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Who Could the Twins Lose In the Rule 5 Draft?

Well, let's go through the rules first.  I'm going to take it for granted that you understand players on the 40-Man roster are protected.

Really, the biggest and most basic thing you should know is that players 18 or younger (when drafted or signed) are exempt from the Rule 5 draft for five years; players 19 or older are exempt for four years.  There are different costs associated with how the drafting team in the Rule 5 uses their picks, and there are rules about how long players must be active in order to be eligible for the draft, but to begin to scan for players left exposed by the Twins this is all we need for now.

In previous years the Twins have used the Rule 5 draft to grab guys like Ryan-Rowland Smith and Alejandro Machado.  Of course we know the Twins scored big with Johan Santana (in the long long ago of 2000), but thanks to Wikipedia, there are a number of guys who have posted some good (or at the very least, star-crossed and useful) careers after being taken in the Rule 5:  Bobby Bonilla, Shane Mack, George Bell, Dave Hollins, and Willie Hernandez.  More recently, in addition to Santana, Shane Victorino and Josh Hamilton have been selections.

Last week after the Twins made seven more additions to their 40-Man roster, leaving just one open slot, a lot of guys were put in a position of instability.  Minnesota's farm system stocks more talent this off-season than it has in recent memory, and for the first time in as long as I can remember there will be a position player or two that I'm concerned could get taken.

A team can never cover all of its assets, but in one sense it's a good problem to have.  Nevertheless there are a number of prospects exposed, and with the Rule 5 approaching with the Winter Meetings in December, the Twins are leaving some tempting bait on the hook.

Jay Rainville, RHP
2009 Age:  23
Drafted:  1st Round, 2004

Rainville had a good start, rolling through his first three stops in roughly his first 14 months in the Minnesota system.  Baseball American ranked him as the Twins' 8th best prospect going into 2006, which was also the year he lost completely due to surgery on his shoulder.  He had a good comeback year in 2007 in Fort Myers, and after hot start there in '08 was promoted to double-A New Britain.  As a 22-year old there he struggled sometimes, posting a 5.78 ERA in 123 innings, but in addition to his strikeouts dropping and continuing to be a fly-ball pitcher, he also lost a bit of his command.  Rainville doesn't project as a front-line starter by any stretch of the imagination right now, but he's still a very talented arm.  A year ago I might have predicted he'd debut for the Twins sometime late in 2009.  Now I'd probably push that back to 2010, but a strong campaign this next summer could alter that as well.  Jay is just one of the pitchers I'd have preferred to be added to the 40-Man roster in place of Drew Butera.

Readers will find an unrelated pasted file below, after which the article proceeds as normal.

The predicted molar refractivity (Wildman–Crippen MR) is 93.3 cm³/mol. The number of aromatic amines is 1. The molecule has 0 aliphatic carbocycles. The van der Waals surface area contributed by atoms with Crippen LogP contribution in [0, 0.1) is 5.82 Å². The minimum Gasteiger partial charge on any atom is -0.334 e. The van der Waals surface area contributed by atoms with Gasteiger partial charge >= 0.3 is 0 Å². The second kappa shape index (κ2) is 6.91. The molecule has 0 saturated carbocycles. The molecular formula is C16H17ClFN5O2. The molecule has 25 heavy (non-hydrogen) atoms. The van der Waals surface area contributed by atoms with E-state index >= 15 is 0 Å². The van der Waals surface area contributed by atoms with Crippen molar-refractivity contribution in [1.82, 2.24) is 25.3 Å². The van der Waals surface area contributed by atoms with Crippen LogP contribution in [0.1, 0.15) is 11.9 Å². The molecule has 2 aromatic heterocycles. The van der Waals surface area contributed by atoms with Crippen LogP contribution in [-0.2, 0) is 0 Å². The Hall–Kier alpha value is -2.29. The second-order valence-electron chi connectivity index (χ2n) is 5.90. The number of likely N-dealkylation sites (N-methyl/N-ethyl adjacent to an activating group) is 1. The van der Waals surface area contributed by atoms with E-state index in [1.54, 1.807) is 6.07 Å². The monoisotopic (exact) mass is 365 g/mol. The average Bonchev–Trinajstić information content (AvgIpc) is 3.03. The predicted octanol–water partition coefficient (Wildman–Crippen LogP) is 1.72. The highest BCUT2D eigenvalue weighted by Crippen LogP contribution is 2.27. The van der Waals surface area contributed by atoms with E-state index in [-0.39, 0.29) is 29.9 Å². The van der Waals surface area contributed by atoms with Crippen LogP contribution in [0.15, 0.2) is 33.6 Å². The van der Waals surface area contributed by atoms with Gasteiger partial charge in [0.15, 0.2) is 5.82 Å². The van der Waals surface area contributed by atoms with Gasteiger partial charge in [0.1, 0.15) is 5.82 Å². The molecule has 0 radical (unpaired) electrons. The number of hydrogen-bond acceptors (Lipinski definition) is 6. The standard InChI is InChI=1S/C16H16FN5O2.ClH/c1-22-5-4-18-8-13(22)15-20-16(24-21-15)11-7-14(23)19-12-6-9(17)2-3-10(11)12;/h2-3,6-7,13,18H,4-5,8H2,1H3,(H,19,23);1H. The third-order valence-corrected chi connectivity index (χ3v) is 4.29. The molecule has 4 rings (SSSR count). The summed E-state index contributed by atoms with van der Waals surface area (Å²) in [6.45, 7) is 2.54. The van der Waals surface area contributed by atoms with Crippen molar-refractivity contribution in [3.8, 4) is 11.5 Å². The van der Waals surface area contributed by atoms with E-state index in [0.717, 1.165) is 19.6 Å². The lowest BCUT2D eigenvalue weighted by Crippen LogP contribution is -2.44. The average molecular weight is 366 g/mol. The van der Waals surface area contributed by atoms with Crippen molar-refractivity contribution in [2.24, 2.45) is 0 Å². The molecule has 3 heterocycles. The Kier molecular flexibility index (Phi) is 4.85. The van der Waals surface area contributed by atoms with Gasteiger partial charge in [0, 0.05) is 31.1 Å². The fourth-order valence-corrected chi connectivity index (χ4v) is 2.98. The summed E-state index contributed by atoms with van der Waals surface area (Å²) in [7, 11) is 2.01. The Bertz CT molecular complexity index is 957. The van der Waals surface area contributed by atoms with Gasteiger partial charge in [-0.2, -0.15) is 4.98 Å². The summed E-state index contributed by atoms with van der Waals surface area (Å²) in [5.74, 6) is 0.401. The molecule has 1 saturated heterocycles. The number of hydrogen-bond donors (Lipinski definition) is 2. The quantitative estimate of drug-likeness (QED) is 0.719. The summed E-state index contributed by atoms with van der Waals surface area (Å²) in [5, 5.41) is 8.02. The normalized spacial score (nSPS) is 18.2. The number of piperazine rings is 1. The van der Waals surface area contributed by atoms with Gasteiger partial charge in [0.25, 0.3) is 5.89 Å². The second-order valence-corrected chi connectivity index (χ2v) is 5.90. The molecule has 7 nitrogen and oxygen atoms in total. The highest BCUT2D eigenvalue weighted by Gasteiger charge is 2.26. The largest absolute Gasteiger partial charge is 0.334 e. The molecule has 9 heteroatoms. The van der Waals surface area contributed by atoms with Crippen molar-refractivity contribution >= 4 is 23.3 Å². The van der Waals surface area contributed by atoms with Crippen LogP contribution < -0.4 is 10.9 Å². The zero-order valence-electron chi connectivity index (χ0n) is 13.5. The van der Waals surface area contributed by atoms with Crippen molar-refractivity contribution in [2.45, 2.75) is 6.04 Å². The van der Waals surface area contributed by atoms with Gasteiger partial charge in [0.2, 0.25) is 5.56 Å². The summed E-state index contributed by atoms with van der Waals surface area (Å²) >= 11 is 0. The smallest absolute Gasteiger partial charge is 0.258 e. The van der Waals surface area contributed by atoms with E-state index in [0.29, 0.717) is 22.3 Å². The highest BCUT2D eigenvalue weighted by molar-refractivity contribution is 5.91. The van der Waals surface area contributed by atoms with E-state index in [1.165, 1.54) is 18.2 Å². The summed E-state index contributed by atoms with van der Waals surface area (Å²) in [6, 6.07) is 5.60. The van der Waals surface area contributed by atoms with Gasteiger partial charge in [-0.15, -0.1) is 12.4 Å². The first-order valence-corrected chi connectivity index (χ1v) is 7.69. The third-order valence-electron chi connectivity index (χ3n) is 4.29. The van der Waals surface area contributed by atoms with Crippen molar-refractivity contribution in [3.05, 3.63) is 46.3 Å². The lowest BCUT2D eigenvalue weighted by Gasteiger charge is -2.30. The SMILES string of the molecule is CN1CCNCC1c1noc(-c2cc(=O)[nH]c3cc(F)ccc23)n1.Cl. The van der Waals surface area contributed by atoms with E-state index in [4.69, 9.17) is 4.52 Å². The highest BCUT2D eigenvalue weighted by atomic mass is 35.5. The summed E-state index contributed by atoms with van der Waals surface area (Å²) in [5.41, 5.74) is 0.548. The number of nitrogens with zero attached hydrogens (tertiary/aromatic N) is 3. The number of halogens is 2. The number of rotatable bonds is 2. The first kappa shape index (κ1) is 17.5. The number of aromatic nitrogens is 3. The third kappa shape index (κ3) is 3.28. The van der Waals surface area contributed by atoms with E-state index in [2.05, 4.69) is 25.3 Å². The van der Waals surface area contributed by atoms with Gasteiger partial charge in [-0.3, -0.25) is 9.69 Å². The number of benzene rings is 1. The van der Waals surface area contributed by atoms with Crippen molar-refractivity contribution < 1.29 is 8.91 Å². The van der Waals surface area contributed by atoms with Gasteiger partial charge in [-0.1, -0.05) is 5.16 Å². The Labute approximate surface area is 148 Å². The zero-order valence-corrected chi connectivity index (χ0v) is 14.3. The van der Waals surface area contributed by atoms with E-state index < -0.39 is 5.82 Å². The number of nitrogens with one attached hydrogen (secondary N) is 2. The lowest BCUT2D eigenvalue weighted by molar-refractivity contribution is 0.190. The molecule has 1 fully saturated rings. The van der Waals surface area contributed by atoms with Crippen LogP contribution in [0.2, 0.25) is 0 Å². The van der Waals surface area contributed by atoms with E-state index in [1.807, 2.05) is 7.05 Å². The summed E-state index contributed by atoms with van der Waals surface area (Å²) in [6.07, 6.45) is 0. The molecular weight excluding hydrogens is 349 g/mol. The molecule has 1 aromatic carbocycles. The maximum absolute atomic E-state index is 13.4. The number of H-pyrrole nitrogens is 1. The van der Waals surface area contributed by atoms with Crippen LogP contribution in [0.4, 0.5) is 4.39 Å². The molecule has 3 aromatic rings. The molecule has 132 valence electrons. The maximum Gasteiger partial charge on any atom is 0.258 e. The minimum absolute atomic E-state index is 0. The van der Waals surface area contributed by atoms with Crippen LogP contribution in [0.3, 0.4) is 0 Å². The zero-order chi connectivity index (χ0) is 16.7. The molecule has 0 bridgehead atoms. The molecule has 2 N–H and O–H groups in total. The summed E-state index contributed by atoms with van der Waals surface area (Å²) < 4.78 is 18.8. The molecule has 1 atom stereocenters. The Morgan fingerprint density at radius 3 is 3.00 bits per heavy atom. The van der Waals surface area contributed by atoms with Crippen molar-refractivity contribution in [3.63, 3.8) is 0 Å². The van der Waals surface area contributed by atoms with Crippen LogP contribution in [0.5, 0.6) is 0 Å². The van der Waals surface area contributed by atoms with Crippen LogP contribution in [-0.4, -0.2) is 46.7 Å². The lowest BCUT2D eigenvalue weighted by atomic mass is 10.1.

Erik Lis, 1B/LF
2009 Age:  25
Drafted:  9th Round, 2005

Out of the position players available in the Minnesota farm system, Lis is the one that could be drawing the most interest.  In college he was a hitting machine, and even in his first two stops with the Twins the power was on full display.  In '07 in Fort Myers he had a decent season, and as a result spent all of last summer in New Britain.  He didn't display the power in terms of home runs, but the bigger concern for me was how often he was (or wasn't) getting on base.  While the walk rates continued to drop, the strikeout rates were sneaking higher.  He hit a lot of ground balls this season, and he hasn't been a guy who hits a lot of line drives, either.  Lis did miss the last portion of the season with a shoulder injury, so there is some forgiveness.  But with no defense to speak of, his bat is his ticket to success.  At 24 he wasn't young for double-A, and he didn't exactly rake there, so it's not as though the Twins are exposing a can't-miss prospect...but he's still a hitter, and hitters are always in demand.  I'd still prefer to see what he could do in Rochester.

Kyle Waldrop, RHP
2009 Age:  23
Drafted:  1st Round, 2004

With this move it seems the Twins have given up on the compensatory pick they drafted after losing LaTroy Hawkins.  Waldrop missed all of 2008 with shoulder issues, which means his 59 innings in double-A back in '07 as a 21-year old could be the last vision the organization has of him.  And that vision wasn't really promising.  A 5.34 ERA in those 59 innings, along with 74 hits, is a shame to have as a departing audition because in spite of his mediocre stuff had been effective in prior stops.  He's not a strikeout guy, but when healthy had good control and did a pretty solid job of keeping the ball in the park.  I think it's too early to give up on Waldrop, as I believe his skills could be useful at the back of a rotation or in the bullpen, but I have to think that if he's taken he will simply be a casualty of a farm system that's littered with pitching prospects.

Yohan Pino, RHP
2009 Age:  25
Signed:  Venezuela, 2004